A Gans finding that particularly resonated with me was that the people in his study regulated their behavior by what he called "involuntary conformity of the type expressed in the phrase 'what will the neighbors think.'" In my case, my mother extended the term "neighbor" to my mail carrier in Georgetown, as in "What will the mailman think?" -- her verbatim question -- when I decided to keep my name after my marriage in 1973. Another of Gans's revelatory analyses was that the West Enders' child-rearing practices were "adult-centered" as opposed to the middle class's "child-centered" ones. I.e., for better or worse, life did not revolve around the children in those working-class households, just as they had not revolved around me in mine. E.g., I watched my mother play tennis instead of the other way around.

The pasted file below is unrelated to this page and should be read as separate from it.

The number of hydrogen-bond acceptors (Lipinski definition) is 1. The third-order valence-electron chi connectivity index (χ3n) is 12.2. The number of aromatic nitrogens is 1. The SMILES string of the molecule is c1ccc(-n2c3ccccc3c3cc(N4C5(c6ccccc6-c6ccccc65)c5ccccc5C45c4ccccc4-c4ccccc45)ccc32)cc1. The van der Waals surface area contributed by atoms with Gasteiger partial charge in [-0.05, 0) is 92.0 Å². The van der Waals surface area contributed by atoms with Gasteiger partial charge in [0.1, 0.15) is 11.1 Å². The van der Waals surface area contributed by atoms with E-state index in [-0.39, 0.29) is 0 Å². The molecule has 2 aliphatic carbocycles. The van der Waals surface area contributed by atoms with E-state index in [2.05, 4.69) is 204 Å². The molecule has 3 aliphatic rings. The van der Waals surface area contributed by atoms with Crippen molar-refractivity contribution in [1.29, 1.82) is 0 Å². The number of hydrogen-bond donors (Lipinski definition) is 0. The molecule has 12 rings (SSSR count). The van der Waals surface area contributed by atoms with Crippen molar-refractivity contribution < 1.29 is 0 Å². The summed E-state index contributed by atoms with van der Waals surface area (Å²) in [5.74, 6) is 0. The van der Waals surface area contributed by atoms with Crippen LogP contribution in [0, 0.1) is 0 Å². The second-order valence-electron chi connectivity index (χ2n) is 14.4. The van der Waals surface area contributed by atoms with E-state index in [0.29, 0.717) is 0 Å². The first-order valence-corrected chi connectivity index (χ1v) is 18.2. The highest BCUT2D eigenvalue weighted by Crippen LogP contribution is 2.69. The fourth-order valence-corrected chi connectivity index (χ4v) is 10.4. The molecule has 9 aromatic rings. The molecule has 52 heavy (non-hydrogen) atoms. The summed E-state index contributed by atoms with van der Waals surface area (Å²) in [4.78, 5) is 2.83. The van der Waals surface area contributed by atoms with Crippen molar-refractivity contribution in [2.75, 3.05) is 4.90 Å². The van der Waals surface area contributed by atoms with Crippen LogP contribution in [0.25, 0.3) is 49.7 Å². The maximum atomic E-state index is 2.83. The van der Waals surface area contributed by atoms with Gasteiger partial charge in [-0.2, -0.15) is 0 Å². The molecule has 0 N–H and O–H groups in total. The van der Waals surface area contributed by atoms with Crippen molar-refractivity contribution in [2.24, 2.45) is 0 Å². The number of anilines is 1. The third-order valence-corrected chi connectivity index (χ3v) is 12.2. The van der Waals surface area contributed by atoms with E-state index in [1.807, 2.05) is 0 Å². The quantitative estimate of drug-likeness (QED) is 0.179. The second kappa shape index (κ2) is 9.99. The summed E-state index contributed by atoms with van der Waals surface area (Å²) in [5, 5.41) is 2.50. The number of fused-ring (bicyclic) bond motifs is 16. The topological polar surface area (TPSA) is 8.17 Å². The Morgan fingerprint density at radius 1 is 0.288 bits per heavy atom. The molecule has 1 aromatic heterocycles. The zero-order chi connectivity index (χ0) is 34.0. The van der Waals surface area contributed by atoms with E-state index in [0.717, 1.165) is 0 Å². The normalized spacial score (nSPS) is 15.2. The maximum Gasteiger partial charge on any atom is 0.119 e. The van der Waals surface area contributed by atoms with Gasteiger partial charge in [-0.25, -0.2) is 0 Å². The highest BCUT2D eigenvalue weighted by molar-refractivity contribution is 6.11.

I wish I had read Gans sooner. My parents' paramount interest in their social life and status among their peers would have made much more sense. So, too, would have my grandparents' extreme "routine-seeking" -- e.g., cooking and eating the same food on the same day each week. That a non-Italian-American wrote this book doesn't matter a hoot to me. Besides, I believe an "outsider" was better suited to the task of being its author. As the saying goes, he had no dog in the fight. All he wanted was to discover and disclose the truth. That's a valid model for anyone of any stripe.
To be continued.